The calls from the city came, too. Ehlers said Sharing Excess is one of a handful of organizations the city is relying on to get food to the people who need it in the coming weeks, and potentially the coming months.
Through all this, the non-profit also gained 100 new volunteers and burned through a lot more of their budget than they thought they would have in the first quarter of the year. It all adds up to exactly what Ehlers had hoped and envisioned in starting this.
"It's awesome. I love doing it," he said when finally reflecting on what Sharing Excess was able to do in response to COVID-19. "I knew that I didn't want to do the classic 9-5 going into college just from having my first job as a cashier at a grocery store. So, having that same kernel of belief of wanting to do something more meaningful with my life and with a career, and having that come to fruition after I graduate and I'm actually able to pay my rent and pay a team of 10 drivers and do this full-time is exactly what I dreamed of, which is giving food for free to people and being able to do it for a living."
Ehlers shares this dream with the around 40 current students who make up the Sharing Excess Drexel chapter, including Cara DePiano, a junior biological sciences student and the acting chapter president since fall term.
DePiano became passionate about fighting food insecurity ever since completing the service opportunity required for her CIVC 101 course freshman year with The Sunday Love Project, which provides food for those experiencing homelessness. That's also how she met Evan and became familiar with Sharing Excess, and when she realized she could continue on with this work long after CIVC 101 had ended.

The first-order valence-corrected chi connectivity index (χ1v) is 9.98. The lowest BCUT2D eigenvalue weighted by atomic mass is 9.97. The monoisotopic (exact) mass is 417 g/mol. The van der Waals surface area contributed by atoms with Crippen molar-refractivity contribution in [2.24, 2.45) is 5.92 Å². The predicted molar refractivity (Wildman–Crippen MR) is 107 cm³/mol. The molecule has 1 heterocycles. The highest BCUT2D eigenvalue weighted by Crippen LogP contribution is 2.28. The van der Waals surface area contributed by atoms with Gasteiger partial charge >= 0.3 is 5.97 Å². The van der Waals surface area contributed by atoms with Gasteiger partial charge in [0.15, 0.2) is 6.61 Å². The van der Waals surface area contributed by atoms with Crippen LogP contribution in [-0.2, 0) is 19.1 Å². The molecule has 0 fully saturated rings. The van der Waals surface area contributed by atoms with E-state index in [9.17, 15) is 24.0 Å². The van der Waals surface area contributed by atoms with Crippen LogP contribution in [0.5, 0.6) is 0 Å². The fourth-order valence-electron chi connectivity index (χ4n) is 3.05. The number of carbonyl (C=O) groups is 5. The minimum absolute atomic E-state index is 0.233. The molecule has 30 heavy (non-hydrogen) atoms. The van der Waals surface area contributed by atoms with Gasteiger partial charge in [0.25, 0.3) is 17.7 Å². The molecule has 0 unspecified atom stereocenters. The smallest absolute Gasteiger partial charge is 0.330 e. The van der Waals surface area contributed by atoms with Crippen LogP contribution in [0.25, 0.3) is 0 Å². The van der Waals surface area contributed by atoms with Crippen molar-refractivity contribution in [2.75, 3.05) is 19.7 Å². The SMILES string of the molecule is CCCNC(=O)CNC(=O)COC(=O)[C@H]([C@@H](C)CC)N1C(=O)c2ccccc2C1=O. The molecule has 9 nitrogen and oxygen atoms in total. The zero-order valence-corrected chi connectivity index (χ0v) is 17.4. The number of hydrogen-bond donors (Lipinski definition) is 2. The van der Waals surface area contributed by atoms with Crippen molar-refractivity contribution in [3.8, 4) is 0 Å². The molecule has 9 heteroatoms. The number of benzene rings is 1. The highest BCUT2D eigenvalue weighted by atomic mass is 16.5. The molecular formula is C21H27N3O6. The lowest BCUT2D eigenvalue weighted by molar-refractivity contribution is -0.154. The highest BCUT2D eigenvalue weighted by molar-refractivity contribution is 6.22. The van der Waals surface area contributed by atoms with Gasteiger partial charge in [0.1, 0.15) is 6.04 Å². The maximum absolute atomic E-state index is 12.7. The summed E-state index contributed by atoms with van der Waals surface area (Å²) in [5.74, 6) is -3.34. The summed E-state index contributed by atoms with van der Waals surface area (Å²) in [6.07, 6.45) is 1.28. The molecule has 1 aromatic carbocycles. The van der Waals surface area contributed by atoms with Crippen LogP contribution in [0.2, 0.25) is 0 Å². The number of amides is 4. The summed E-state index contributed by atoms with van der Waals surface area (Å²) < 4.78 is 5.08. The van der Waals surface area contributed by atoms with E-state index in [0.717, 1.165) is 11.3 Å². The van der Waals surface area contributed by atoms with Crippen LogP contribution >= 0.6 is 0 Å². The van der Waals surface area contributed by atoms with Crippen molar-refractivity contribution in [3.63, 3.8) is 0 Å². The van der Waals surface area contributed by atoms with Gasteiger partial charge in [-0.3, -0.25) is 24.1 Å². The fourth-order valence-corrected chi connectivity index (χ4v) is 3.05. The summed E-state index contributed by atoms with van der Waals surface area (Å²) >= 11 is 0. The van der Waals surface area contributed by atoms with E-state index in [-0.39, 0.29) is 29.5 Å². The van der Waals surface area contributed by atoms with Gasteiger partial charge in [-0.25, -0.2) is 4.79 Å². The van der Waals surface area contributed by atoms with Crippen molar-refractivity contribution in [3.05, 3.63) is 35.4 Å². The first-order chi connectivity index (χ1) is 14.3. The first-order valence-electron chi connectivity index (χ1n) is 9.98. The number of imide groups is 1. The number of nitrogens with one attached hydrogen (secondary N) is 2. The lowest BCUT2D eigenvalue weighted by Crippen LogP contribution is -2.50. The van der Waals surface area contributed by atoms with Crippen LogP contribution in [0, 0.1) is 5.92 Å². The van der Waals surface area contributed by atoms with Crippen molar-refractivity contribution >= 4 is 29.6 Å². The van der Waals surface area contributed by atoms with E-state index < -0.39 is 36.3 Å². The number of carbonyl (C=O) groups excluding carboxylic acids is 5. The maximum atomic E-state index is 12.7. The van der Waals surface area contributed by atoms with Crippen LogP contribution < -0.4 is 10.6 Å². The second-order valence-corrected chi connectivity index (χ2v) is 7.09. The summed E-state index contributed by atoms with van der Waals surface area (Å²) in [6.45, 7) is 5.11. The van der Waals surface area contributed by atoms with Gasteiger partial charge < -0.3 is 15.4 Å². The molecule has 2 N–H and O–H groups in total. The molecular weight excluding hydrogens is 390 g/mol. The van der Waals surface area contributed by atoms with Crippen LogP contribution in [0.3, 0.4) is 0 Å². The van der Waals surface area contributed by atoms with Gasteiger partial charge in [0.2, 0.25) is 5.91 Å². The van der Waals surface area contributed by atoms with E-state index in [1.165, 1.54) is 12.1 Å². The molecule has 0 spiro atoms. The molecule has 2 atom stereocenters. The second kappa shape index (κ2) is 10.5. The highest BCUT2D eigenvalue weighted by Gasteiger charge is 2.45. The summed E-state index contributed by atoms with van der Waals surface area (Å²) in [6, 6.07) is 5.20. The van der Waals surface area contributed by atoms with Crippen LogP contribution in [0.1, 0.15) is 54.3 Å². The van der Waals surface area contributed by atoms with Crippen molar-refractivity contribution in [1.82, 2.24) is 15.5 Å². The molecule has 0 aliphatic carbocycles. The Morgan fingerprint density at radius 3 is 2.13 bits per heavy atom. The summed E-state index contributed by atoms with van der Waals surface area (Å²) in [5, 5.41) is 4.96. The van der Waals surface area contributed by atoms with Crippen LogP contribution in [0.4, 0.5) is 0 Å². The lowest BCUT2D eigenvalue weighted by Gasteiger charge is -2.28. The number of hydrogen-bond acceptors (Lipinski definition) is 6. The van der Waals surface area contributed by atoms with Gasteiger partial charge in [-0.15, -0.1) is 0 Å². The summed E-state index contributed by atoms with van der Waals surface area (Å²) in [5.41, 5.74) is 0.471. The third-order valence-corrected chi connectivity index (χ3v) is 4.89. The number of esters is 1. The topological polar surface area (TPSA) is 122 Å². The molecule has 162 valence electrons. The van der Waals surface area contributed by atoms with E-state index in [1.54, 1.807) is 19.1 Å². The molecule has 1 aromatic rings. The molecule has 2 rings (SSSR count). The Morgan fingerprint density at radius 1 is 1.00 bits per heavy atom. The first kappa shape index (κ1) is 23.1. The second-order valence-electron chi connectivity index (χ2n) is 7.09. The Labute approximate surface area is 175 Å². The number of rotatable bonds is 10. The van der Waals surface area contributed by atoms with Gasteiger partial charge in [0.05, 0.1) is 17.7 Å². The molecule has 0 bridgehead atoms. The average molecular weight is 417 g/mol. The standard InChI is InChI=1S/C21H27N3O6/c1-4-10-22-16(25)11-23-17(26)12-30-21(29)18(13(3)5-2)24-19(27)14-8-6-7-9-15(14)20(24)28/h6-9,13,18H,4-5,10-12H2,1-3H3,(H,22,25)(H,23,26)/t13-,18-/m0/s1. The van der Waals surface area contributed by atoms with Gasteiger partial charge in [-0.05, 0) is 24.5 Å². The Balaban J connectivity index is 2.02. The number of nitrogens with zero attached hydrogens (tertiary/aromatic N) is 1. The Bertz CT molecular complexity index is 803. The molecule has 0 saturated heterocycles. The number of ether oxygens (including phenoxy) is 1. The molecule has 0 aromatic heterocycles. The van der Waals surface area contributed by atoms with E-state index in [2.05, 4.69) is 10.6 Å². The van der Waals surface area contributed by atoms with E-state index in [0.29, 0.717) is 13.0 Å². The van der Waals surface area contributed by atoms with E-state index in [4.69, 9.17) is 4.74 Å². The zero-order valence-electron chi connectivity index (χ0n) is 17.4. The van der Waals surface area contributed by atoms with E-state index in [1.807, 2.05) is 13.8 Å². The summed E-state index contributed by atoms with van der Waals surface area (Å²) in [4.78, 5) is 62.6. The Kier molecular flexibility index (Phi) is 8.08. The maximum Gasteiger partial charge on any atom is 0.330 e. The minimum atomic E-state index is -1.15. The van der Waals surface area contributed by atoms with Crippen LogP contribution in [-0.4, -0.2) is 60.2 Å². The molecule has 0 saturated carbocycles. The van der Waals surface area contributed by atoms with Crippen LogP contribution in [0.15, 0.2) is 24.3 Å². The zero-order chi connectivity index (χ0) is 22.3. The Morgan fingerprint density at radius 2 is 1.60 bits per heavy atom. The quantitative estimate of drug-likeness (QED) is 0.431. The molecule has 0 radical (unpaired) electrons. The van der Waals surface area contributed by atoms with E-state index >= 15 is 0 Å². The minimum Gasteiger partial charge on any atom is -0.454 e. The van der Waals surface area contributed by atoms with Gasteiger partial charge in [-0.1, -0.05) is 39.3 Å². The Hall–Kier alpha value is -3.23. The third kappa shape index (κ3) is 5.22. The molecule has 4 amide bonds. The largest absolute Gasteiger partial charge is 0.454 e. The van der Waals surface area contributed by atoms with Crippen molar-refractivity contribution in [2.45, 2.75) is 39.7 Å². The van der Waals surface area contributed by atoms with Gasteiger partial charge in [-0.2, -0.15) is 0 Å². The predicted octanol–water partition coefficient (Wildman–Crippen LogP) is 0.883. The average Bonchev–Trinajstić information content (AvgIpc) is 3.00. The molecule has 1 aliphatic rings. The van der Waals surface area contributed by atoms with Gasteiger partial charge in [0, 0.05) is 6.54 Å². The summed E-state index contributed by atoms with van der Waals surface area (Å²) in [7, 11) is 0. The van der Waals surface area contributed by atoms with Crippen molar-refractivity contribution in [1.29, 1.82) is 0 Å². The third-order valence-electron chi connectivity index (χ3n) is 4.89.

"[Evan] developed a system that makes it so easy for every kid at Drexel to give back, even if they just swipe their card, they give one meal swipe, that's a meal that is anonymously reallocated to a student who can't afford it," she said. "So, for me personally, I feel like the biggest thing with service is you've just got to get over the hump of driving yourself to do it. Then, you realize there's so much to receive in giving."
Unfortunately, even though Sharing Excess' work overall has ramped up due to COVID-19, the Drexel chapter's efforts have come to a screeching halt due to the campus closure and the fully remote spring term. So where DePiano and those in her student group would usually be recovering food from businesses near campus three times a week (enough for 600 meals in the fall) and collecting meal swipes during two dinner shifts (2,000 swipes since October), they will now be exploring ways to make a difference from afar.
"My e-board and I have just been getting settled in our new realities, I guess," DePiano said.
DePiano and her executive board were also not involved personally with the COVID-19-related food recovery taken on by Sharing Excess. This was an especially hard decision for DePiano, she said, because with the work came the increased risk for exposure that she could also pass on to her family and grandmother at home.
"Evan has just been a total rock star getting everything done with people at headquarters," she said. "I wish I could have been more involved, but due to the nature of the virus and my personal situation at home, I wasn't able to participate. … It's definitely something I wish I could be a part of."